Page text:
Stop and ask yourself this question first.  Is punishing this person for this offense - this rules-violation - worth my well being?

[See: Forgiveness]

Mental shortcuts can de-rail our reasoning.

Cognitive biases are mental shortcuts and psychological distortions that affect judgment and decision making.  Here are a few that affect everyday decision-making.

  • Blind Spot Bias: The tendency to see oneself as less biased than other people. 
  • Ambiguity Bias: The tendency to avoid choosing unclear or confusing options. 
  • Attribute Substitution: Making a complex, difficult judgment by unconsciously substituting it by an easier one.
  • Conservation Bias: The tendency to insufficiently revise one's belief when presented with new evidence.
  • Consistency Bias: The tendency to make decisions consistent with previous decisions regardless of the veracity.  
  • Functional-Fixedness Bias: Limits a person to using an object only in the way it is traditionally used. 
  • Reactive Devaluation: Devaluing proposals only because they originated from a conflict partner. 
  • Semmelweis Reflex: The tendency to reject new evidence that contradicts a paradigm. 
  • Subjective Validation: Perception that something is true if one's belief require it to be true. 
  • Zero-Sum Bias: Wrongly judging a conflict as having gains and losses correlated one-to-one. 

How do our mental shortcuts sometimes affect our view of  "others" ?

  • Essentialism Bias: Categorizing people and things according to their essential nature, without regard for variations. 
  • Group Attribution Error: The belief that the characteristics of an individual group member are reflective of the group, or that group decisions reflect the preferences of group members.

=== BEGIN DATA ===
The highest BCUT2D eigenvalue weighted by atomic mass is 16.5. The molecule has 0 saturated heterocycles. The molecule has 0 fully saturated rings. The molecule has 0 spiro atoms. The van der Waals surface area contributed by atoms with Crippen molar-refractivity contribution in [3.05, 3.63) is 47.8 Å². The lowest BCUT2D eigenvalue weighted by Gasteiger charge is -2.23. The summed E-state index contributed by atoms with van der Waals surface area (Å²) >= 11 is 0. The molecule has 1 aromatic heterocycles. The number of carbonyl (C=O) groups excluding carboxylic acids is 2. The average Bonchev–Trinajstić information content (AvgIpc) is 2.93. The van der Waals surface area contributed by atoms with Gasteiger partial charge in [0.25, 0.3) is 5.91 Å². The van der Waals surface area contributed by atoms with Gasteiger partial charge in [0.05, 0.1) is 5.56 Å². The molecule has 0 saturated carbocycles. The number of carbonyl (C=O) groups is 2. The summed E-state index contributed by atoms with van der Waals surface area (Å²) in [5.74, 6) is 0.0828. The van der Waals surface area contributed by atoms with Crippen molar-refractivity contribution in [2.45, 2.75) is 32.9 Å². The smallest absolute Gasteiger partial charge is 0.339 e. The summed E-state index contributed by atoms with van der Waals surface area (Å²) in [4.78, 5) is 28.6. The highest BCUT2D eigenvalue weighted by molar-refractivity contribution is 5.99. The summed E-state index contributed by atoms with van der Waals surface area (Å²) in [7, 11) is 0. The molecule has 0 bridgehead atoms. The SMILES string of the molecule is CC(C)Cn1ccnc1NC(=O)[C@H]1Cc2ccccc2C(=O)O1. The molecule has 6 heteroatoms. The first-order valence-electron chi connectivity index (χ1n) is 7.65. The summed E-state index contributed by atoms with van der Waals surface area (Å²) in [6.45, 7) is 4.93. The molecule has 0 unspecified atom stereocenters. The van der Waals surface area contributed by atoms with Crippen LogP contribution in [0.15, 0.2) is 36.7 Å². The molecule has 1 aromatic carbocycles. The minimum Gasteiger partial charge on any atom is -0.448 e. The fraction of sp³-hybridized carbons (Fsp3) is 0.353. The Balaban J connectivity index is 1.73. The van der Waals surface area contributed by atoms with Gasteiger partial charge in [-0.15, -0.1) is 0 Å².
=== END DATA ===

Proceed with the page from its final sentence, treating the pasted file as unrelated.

• Outgroup Homogeneity Bias: Individuals see members of their own group as being relatively more varied than members of other groups.

Amygdala Hijack & Adrenaline Dump

Humans are emotional beings, driven by a complex network of neuro-chemical structures.  The amygdala is a small primitive brain, buried deep inside the highly-evolved, decision-making brain, the cerebral cortex.

Everything comes in to us through the very fast-acting amygdala first, because this is the emergency fight-or-flight center.  That's what kept cave-people alive when caught by surprise.

When triggered ("YOU ALWAYS!" or RULE-VILOLATION!), the unsophisticated amygdala has a choice to make: 

  1. Pass the thought on to the cerebral cortex for further evaluation, or 

You know it.  You've felt it.  You've even seen it on TV, at the end of a foot pursuit.

People act badly, when in conflict.  Here's what you can do.

  • Be aware.  
  • Shut-up.  Don't say it.
  • Walk away, if you can.  
  • Go to bed angry.
  • It takes about 20 minutes for the adrenaline to be reabsorbed by the body.  Then, you can feel yourself again.

... charging by the insult, lol, because it takes the most time undoing the damage caused by insults in mediation.  Once you realize, insults say very little about the human being insulted, but insults contain hidden confessions and requests by the human slinging the insult.